BAMAKO, July 16, 2014 - Sprawled along on the banks of the Niger River, 650 kilometers upriver from Bamako, lies the city of Mopti. One of Mali’s largest secondary cities, Mopti has a growing population of more than 110,000 inhabitants and an equally rising incidence of poverty.
Like many Malian cities, Mopti’s remote location isolates it from the country’s administrative center, making development and decentralization a real challenge. Mopti receives few financial transfers from the capital for infrastructure investments, severely limiting the local government’s ability to maintain existing infrastructure and deliver basic public services.
In the wake of the 2012 coup d’état, Mali seeks to strengthen the institutional capacities of secondary cities such as Mopti, Sikasso, and Segou, in addition to those of Bamako to improve governance, infrastructure, delivery of social services, and civil society participation at a local level.
Through the framework of the Urban Local Government Support Project, financed by a 70 million dollar World Bank credit, Mali will work to empower its municipalities so that they are not only better structured and more accountable, but also so that they can conceive and implement development programs according to the input of their constituents.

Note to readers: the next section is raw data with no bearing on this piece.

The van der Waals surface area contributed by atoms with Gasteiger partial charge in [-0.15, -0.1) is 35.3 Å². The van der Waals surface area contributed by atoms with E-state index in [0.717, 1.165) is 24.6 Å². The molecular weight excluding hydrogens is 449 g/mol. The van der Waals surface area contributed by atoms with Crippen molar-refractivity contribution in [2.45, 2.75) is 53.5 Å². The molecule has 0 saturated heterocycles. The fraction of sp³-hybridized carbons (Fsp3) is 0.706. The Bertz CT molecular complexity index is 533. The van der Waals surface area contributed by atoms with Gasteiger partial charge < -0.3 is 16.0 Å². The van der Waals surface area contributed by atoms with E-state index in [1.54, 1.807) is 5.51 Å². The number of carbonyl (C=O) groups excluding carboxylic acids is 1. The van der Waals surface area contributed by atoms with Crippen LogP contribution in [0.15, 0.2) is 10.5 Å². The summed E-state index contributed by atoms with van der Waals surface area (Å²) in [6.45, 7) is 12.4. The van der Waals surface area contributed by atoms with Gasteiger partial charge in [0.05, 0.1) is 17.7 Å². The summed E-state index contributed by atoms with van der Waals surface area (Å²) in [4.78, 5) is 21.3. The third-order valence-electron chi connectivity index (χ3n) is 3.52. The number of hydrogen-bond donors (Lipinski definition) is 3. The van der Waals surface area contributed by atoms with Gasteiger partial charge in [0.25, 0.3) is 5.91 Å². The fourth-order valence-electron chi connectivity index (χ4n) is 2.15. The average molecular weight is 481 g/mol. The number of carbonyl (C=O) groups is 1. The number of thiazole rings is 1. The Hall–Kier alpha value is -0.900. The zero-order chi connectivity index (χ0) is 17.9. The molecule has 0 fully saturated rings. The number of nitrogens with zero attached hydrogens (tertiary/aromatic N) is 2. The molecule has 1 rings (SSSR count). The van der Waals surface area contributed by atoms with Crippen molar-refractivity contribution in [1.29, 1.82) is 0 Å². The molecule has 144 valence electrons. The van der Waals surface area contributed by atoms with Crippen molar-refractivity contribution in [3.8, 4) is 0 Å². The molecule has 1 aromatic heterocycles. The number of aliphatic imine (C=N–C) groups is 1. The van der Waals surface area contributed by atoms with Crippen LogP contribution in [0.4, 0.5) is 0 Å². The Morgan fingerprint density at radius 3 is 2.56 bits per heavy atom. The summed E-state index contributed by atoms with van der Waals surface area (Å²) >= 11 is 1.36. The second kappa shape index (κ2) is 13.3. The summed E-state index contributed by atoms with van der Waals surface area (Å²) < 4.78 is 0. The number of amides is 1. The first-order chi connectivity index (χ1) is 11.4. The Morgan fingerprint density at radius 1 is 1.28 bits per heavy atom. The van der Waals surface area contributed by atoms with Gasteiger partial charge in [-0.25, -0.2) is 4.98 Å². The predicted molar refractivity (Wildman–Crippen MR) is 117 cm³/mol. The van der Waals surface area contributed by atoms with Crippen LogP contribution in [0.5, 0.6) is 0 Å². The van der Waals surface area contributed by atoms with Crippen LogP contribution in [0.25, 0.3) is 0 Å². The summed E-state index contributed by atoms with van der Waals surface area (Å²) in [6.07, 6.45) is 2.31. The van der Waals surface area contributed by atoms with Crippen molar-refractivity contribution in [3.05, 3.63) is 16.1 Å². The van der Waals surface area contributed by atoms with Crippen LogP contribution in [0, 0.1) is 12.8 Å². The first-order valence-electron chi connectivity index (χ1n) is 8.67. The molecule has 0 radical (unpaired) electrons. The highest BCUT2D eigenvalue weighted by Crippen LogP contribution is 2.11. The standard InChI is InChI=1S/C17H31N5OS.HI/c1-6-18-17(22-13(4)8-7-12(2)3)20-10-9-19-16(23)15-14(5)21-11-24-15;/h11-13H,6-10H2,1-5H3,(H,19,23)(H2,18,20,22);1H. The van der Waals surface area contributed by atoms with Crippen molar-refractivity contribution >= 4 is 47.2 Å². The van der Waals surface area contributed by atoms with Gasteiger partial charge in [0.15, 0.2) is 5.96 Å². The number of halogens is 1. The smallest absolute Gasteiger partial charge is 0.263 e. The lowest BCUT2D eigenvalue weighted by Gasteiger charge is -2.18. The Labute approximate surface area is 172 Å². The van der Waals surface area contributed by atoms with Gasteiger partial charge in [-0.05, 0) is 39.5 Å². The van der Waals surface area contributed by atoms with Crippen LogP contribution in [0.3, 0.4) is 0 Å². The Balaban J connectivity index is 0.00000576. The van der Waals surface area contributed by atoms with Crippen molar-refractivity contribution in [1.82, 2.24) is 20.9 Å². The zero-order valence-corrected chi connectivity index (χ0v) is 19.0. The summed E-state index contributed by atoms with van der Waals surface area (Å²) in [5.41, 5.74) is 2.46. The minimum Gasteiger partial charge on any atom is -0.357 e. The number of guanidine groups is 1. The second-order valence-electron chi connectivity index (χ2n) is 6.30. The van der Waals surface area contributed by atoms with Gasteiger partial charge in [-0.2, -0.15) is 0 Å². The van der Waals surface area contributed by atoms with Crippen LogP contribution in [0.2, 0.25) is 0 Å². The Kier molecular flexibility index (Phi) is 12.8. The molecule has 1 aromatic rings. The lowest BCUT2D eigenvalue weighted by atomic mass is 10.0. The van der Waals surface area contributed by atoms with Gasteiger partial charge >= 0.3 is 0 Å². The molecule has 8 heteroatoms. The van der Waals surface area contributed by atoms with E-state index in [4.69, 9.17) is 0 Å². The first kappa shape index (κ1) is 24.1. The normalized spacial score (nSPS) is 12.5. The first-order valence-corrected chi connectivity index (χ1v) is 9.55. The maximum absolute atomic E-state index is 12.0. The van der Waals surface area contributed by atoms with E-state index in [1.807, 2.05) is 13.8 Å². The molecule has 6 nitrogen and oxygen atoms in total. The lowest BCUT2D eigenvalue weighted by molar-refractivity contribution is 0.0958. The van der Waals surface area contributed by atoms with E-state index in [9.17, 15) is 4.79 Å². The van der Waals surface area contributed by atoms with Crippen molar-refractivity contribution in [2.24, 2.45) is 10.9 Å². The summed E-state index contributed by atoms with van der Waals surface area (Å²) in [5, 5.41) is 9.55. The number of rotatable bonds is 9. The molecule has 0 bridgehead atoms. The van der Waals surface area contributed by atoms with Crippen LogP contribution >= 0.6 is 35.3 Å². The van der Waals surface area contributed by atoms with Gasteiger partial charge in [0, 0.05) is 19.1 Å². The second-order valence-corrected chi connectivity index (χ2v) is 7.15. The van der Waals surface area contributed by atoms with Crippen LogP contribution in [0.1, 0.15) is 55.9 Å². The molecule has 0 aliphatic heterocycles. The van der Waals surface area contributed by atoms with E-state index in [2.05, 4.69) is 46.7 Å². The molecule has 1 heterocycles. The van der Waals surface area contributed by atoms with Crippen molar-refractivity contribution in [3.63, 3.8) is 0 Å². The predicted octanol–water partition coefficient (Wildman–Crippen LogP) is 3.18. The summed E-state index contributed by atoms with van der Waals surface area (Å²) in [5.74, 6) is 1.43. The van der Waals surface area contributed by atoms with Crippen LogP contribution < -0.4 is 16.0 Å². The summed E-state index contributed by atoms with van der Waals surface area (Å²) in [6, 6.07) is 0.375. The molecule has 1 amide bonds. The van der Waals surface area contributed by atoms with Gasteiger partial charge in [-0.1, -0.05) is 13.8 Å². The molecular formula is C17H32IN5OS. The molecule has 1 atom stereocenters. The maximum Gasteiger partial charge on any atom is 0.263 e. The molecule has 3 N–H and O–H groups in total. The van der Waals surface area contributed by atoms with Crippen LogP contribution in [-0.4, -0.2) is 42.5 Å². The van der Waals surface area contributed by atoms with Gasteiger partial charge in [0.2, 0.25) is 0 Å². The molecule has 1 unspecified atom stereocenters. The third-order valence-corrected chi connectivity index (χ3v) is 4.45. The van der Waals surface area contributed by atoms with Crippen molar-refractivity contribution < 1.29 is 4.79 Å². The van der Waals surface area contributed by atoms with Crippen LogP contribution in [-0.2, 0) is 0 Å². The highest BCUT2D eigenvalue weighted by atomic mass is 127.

In order to encourage efficiency and transparency within local governments, the project allots performance-based investments grants that are disbursed in installments to municipalities only when they have proven their ability to deliver a public service or structure. The better a city performs according to independent performance evaluations, the larger their grant is for the next year.
Progress is already underway as Mali’s municipal governments have begun hosting town halls with community leaders and civil society representatives to identify and implement key infrastructure needs such as the restoration of markets, the construction of roads and gutters, and the extension of public street light networks.